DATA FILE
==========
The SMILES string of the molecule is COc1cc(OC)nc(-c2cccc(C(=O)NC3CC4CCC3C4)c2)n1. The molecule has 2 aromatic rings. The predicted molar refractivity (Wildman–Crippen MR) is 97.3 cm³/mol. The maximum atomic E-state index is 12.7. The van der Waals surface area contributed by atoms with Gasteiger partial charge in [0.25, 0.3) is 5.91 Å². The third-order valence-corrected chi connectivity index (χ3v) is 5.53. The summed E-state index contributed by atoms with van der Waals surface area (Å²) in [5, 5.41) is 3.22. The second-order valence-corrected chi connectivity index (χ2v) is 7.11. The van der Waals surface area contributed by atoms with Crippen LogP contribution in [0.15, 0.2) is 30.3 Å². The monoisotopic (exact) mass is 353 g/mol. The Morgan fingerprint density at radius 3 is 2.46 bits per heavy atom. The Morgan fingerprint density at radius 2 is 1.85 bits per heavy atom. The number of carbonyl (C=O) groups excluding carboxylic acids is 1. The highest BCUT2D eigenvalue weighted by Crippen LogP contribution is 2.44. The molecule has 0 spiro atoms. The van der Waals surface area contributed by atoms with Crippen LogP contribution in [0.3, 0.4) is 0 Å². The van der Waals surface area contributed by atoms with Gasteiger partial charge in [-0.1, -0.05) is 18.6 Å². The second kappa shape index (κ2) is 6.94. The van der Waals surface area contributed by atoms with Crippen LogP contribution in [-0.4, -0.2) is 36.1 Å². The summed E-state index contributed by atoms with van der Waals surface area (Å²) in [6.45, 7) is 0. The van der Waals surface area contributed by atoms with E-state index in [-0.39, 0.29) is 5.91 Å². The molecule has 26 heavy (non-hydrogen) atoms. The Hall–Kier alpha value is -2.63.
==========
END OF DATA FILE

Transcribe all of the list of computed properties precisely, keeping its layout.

The SMILES string of the molecule is COc1cc(OC)nc(-c2cccc(C(=O)NC3CC4CCC3C4)c2)n1. The molecule has 2 aromatic rings. The predicted molar refractivity (Wildman–Crippen MR) is 97.3 cm³/mol. The maximum atomic E-state index is 12.7. The van der Waals surface area contributed by atoms with Gasteiger partial charge in [0.25, 0.3) is 5.91 Å². The third-order valence-corrected chi connectivity index (χ3v) is 5.53. The summed E-state index contributed by atoms with van der Waals surface area (Å²) in [5, 5.41) is 3.22. The second-order valence-corrected chi connectivity index (χ2v) is 7.11. The van der Waals surface area contributed by atoms with Crippen LogP contribution in [0.15, 0.2) is 30.3 Å². The monoisotopic (exact) mass is 353 g/mol. The Morgan fingerprint density at radius 3 is 2.46 bits per heavy atom. The Morgan fingerprint density at radius 2 is 1.85 bits per heavy atom. The number of carbonyl (C=O) groups excluding carboxylic acids is 1. The highest BCUT2D eigenvalue weighted by Crippen LogP contribution is 2.44. The molecule has 0 spiro atoms. The van der Waals surface area contributed by atoms with Crippen LogP contribution in [0.3, 0.4) is 0 Å². The van der Waals surface area contributed by atoms with Gasteiger partial charge in [-0.1, -0.05) is 18.6 Å². The second kappa shape index (κ2) is 6.94. The van der Waals surface area contributed by atoms with Crippen LogP contribution in [-0.4, -0.2) is 36.1 Å². The summed E-state index contributed by atoms with van der Waals surface area (Å²) in [6.45, 7) is 0. The van der Waals surface area contributed by atoms with E-state index in [-0.39, 0.29) is 5.91 Å². The molecule has 26 heavy (non-hydrogen) atoms. The Hall–Kier alpha value is -2.63.